He, Fox and Agriculture Canada oat breeder Jennifer Mitchell Fetch set out a program with some money from the Organic Science Cluster and the BAUTA Initiative and to house a diverse range of test plots, they got help from an old and truly valuable source. They sent out invitations to organic farmers to help with the program.

“There are several ways farmers can get involved and one of them is by providing research sites for agronomic and plant breeding experiments,” Fox says. “Having access to experimental land in differing environments is particularly important for us.”

Not only were farmers asked if they would provide land for test plots, they were also invited to tend them and select the best plants for the next generation. In this way farmers would help produce strains that were ideal for the growing conditions on their own land. Fox and Mitchell Fetch did the crosses for the first three growing seasons and then the F3 (i.e. third generation) seeds were sent to the farms and grown there for three seasons.

“They wanted us to plant the seed that they sent us into plots that were one metre wide and 30 metres long,” Storey says. “Then we’d go back in July to look at the plot, monitor the disease and mark down what was happening. When the plants were ripe we’d collect 500 heads, put them in a bag and send them in to the university.”

Gary Martens did what was called negative selection, “which means that I walked through my little field most Sunday afternoons, just as a leisurely thing to do, and I picked out anything I didn’t like,” says the University of Manitoba staff agrologist and farmer participant. “What I didn’t like was really short stuff, because I knew that wouldn’t compete against weeds, and stuff that wasn’t vigorous I figured wasn’t very good at getting nutrients. Yellow stuff means it was lacking nitrogen. I didn’t want stuff that couldn’t find its nitrogen and I didn’t want plants with only a single tiller. Later in the season I was looking for leaf diseases and if I noticed there was disease on the leaves I just pulled it out and discarded it. Right near harvest, if I noticed fusarium on the head, I just pulled that plant and threw it out and I kept on pulling plants through the whole season and harvested what was left.”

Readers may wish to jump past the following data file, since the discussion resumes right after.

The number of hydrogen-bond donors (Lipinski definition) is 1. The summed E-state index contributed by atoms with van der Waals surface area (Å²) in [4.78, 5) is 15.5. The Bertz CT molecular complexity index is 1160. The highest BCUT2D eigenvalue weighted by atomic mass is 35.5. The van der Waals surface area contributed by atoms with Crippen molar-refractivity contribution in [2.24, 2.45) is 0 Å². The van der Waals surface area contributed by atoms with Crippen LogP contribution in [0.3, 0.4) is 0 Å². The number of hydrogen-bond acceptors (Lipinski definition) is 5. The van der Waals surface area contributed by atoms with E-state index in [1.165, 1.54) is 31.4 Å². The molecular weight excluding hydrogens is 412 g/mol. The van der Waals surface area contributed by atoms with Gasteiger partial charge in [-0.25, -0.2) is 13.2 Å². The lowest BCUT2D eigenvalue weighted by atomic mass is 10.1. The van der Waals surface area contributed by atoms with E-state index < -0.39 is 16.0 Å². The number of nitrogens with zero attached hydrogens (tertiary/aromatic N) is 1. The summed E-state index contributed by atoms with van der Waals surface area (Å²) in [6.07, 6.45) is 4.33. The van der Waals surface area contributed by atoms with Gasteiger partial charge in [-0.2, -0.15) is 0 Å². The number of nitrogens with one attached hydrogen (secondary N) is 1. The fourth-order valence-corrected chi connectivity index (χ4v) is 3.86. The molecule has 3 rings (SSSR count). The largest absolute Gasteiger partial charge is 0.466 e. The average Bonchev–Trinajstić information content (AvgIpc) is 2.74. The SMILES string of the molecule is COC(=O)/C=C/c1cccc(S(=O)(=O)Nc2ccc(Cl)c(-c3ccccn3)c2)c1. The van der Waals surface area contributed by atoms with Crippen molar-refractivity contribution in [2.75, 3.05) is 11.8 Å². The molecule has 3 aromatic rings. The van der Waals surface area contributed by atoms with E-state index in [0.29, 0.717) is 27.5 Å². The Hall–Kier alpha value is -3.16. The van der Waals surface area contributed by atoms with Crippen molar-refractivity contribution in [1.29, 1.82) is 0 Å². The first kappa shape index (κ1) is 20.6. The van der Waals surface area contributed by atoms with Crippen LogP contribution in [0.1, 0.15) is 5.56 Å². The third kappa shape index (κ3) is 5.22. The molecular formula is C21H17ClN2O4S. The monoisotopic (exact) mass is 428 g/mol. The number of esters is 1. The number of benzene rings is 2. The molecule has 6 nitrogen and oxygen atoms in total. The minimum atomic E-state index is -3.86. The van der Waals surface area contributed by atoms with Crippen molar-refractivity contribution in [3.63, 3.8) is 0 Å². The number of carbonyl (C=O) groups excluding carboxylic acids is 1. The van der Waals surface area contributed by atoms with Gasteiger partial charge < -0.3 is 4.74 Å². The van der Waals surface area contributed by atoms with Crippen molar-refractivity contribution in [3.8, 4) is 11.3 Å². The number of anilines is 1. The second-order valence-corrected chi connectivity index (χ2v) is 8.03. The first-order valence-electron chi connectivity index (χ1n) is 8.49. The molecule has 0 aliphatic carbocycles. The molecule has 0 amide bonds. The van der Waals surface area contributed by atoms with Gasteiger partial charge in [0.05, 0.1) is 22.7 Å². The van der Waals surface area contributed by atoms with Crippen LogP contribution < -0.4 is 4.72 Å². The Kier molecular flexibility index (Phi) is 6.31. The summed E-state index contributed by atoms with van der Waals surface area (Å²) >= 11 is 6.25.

Martens concluded each year by thoroughly cleaning the seed and selecting the very biggest and best of them. Then the professional breeders would look after crosses for years seven and eight. All in all, the germplasm was selected by doctoral level experts but a lot of field level experience was brought to bear by the farmers.

“Trying to predict what a plant should have in order to be a good organic variety is impossible,” Entz says. “The best thing to do is to make crosses and then select under organic conditions so that the plant figures it out itself.”

What comes out is a viable crop strain, custom bred for a specific geography with specific conditions. Ultimately this could be just what organic growers need for the best possible production in an ecologically diverse environment.

“There’s a lot of factors involved with what would work well under their particular system or their rotation,” Mitchell Fetch says. “Stephen has one that’s going to come up for support for registration this year and it actually performs really well under conventionally managed systems so it’s done well in both places.”

Perhaps this shows the real value of a program like this. If what comes out of it is a tough, ornery strain of wheat, born of the Prairies like Saskatoon’s favourite son, conventional farmers can also produce well with less fertilizer and fewer herbicides. Wheat with elbows like that could be cost-effective in anyone’s rotation.